Being able to access a desktop from another machine over the network (or the Internet) is pretty cool stuff, and as it turns out, the remote desktop thing might be the easiest and most attractive way of doing naughty things with a target’s computer, so it’s worth a post here explaining how risky it is to allow on a network.
As far as I can determine, VNC started out as a ‘thin client’ thing, rather like the mainframe model of computing where the keyboard and monitor formed a ‘dumb terminal’ and the services were handled by a central computing system. The ‘dumb terminal’ and the ‘mainframe’ in this case are virtual – they’re software applications that communicate desktop events over the Frame Buffer Protocol. If a mouse cursor moves on one machine, that update will be sent to the other, so both machines should see exactly the same desktop.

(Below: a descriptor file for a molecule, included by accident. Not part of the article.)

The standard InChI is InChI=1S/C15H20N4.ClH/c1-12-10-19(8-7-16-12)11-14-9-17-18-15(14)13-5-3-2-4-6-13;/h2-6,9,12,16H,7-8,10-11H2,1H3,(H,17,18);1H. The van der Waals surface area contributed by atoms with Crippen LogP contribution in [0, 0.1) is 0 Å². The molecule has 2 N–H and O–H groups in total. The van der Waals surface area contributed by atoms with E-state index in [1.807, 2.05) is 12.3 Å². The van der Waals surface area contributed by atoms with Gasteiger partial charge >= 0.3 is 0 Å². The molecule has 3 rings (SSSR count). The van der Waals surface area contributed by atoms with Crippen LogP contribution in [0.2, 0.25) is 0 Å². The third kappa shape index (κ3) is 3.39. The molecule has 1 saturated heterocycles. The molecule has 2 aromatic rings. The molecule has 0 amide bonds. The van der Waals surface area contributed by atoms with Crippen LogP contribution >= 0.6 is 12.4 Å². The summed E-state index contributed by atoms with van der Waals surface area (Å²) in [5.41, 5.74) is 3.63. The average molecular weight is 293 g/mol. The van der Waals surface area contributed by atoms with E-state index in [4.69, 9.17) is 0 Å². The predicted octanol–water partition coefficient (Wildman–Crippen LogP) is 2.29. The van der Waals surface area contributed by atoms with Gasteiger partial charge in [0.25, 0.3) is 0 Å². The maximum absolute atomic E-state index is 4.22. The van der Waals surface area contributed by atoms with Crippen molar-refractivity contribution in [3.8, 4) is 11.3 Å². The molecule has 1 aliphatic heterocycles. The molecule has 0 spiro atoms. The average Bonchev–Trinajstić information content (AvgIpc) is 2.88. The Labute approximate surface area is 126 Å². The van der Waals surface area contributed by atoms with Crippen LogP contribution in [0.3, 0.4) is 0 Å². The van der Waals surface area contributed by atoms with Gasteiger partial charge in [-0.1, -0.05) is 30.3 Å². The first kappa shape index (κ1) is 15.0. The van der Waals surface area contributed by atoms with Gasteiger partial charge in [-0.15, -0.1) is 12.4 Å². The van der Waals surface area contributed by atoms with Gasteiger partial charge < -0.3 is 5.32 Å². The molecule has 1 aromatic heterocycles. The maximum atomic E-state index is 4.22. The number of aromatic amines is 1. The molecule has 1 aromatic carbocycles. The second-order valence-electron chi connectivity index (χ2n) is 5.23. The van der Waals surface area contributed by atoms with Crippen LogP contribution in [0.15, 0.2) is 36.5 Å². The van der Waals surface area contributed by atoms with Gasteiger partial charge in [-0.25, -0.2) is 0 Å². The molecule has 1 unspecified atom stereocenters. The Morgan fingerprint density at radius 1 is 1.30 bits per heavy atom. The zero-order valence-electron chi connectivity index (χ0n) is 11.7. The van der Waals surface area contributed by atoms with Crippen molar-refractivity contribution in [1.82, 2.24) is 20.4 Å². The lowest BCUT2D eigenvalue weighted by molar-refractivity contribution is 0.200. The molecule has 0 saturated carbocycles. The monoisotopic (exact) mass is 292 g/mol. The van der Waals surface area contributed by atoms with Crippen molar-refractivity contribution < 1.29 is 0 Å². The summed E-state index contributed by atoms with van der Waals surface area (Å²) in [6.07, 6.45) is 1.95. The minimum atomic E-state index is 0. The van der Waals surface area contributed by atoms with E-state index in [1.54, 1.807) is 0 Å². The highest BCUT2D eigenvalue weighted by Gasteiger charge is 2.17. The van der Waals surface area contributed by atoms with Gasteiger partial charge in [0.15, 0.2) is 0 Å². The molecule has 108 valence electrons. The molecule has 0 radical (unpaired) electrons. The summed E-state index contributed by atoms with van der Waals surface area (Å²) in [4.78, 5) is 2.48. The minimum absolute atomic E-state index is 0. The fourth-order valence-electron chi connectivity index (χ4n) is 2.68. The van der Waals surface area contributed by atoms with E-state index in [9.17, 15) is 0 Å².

Remember there is only a single desktop active throughout this session, and those sitting at the client and server both have control of it (unless the server’s configured otherwise).
VNC in Action
Well, I said remote desktops are pretty cool, and I just had to experiment with this again. The setup is really straightforward, and very similar to that in the browser exploitation demo I did last week. We have a router, a machine running the VNC server and another machine functioning as the VNC client. Anything with a VNC client should be able to get a remote desktop session with a VNC server, regardless of the OS it’s installed on.
Hopefully the netbook has something (other than Metasploit) that’s also capable of breaking into a remote desktop session – I’m curious to see how easy this is in practice.
For this I used the vino VNC server and the Vinagre client. In reality it shouldn’t matter which programs are used – any VNC client should function with any VNC service. Configuring the server is remarkably easy. Just don’t run this in the root account or with admin privileges. In the terminal, we type:
This will open up the GUI.